Before getting out of his car, Handschuh puts a dark blue raincoat over his police radio so it won't get stolen. He rushes to the back of his car, opens his trunk, grabs his camera bag, some rolls of film, and hustles over to May's Department store between Broadway and University Place. The scene is swarming with dozens of police officers and firemen. Hook and ladder fire engines and ambulances cover the street.

Handschuh transforms into Clint Eastwood at a shoot-out. He stalks, squints his eyes, and looks for someone to shoot. He reaches for his Nikon in his camera bag and loads it with a roll of Tri-X. He takes aim and shoots in rapid fire succession. His camera is outfitted with a motor drive which gives it a machine gun-like capability.

A huge pile of smashed bricks covers the side walk and part of the street outside May's Department Store. A ten foot by sixty foot section of the building's facade fell to the ground. Luckily, this occurred on a Sunday morning two hours before the store opens. Only one pedestrian was slightly injured. Handschuh hooks his flash to the camera and gets some pictures of the injured pedestrian sitting in the ambulance. He takes pictures of the rubble, of the building, and of the firemen on the roof knocking loose debris from the side of the building. Before leaving the scene, he takes a few minutes to talk to some of the police.

Back in the car, he switches on the radio and gets another assignment from the picture editor at the Daily News. He has to stake out an apartment of a public school principal accused of buying crack. The principal lives in Harlem and has only been photographed with a coat over his head. "If you get a picture of him," says the picture editor, "I'll give you a week off." Handschuh gets on the FDR Drive and heads up to Harlem. It is a windy November day and it has begun to rain. Traffic slows to a crawl and the FDR Drive begins to look more and more like the East River, but Handschuh does not seem to mind. "I couldn't work anywhere else," he says driving upstream on the FDR. "Friend of mine works at a paper upstate-gets as many assignments in a month as I do in a day."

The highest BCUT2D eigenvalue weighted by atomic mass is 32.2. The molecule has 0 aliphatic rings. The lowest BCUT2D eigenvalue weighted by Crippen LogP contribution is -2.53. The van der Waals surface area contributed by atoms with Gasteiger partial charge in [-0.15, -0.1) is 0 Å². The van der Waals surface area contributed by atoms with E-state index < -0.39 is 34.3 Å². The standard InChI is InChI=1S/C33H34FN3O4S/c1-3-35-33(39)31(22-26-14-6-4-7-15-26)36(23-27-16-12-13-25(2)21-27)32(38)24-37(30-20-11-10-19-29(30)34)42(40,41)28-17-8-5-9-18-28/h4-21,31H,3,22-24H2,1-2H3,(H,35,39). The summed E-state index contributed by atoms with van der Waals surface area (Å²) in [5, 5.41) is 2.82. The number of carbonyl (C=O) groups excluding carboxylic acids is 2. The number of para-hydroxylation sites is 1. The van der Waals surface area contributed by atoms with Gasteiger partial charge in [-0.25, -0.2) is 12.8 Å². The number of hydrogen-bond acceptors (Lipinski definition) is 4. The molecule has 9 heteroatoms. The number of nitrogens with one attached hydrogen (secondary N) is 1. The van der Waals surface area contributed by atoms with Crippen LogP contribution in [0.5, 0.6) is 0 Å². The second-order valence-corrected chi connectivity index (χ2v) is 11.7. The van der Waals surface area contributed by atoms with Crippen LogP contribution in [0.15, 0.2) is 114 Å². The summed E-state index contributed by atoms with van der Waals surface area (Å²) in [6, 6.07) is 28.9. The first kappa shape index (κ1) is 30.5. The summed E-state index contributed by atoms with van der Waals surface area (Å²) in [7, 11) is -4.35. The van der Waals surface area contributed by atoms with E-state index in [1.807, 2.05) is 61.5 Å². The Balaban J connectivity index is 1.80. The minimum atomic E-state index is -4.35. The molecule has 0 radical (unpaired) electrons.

Later, up in Harlem, Handschuh parks his car and waits outside the apartment of the school principal. "This is the hardest part of the job," he says, sitting in his car listening to the police scanner and reading the newspaper. "I'm serious, this waiting around is the hardest part."

"Handschuh is a top-notch spot news photographer," says Matt Mendelsohn, picture editor for United Press International's news bureau in Washington D.C.. "The Daily News embodies the New York style of journalism that Handschuh excels at. He's aggressive and he won't take 'no' for an answer, but at the same time, he reminds me of Woody Allen. He's funny and he'd be lost if he ever left New York."

placeholder imageMendelsohn first became aware of Handschuh's work when he used to edit Flashpan, the magazine for the National Press Photographer's Association (NPPA). "I was always seeing this David Handschuh win year after year," he says referring to the group's photographic competition held once a year. Last year in the New York Press Photographer's Association (NYPPA) Handschuh swept the entire spot news category, according to Sylvia Bayramia, secretary at the NYPPA. He won first, second, and third place, as well as, winning two honorable mentions.

Mendelsohn mentions a picture Handschuh took of a man in a swan dive off the Brooklyn Bridge. "Keep in mind Handschuh's not lucky. He has to to work hard for those pictures," says Mendelsohn who ended up doing a story on Handschuh for the NPPA magazine. "His car is a communications center. He's never out of touch with what's going on."

After waiting for more than two hours with not much of an opportunity to get a picture of the school principal accused of buying crack, another Daily News photographer comes by to relieve Handschuh at the stake- out. Handschuh heads back to the Daily News Building at the end of the day to drop off the film at the photo lab. After the negatives are developed, and the prints are made, Handschuh sits down to write the photo captions. "I think I write the best captions if I do say so myself," says Handschuh. "They're mostly in English." He types his name, David Handschuh, which will appear in the Daily News beneath the picture he worked hard to take.

This article appeared in Arch Type, the New York University Journalism School Magazine — Winter, 1989.

Return to Top of Page
The Last Darkroom Tech

Dave Handschuh

Daily News - film bag

Daily NewsA Daily News film bag for processing assignments. Given to me by David Handschuh.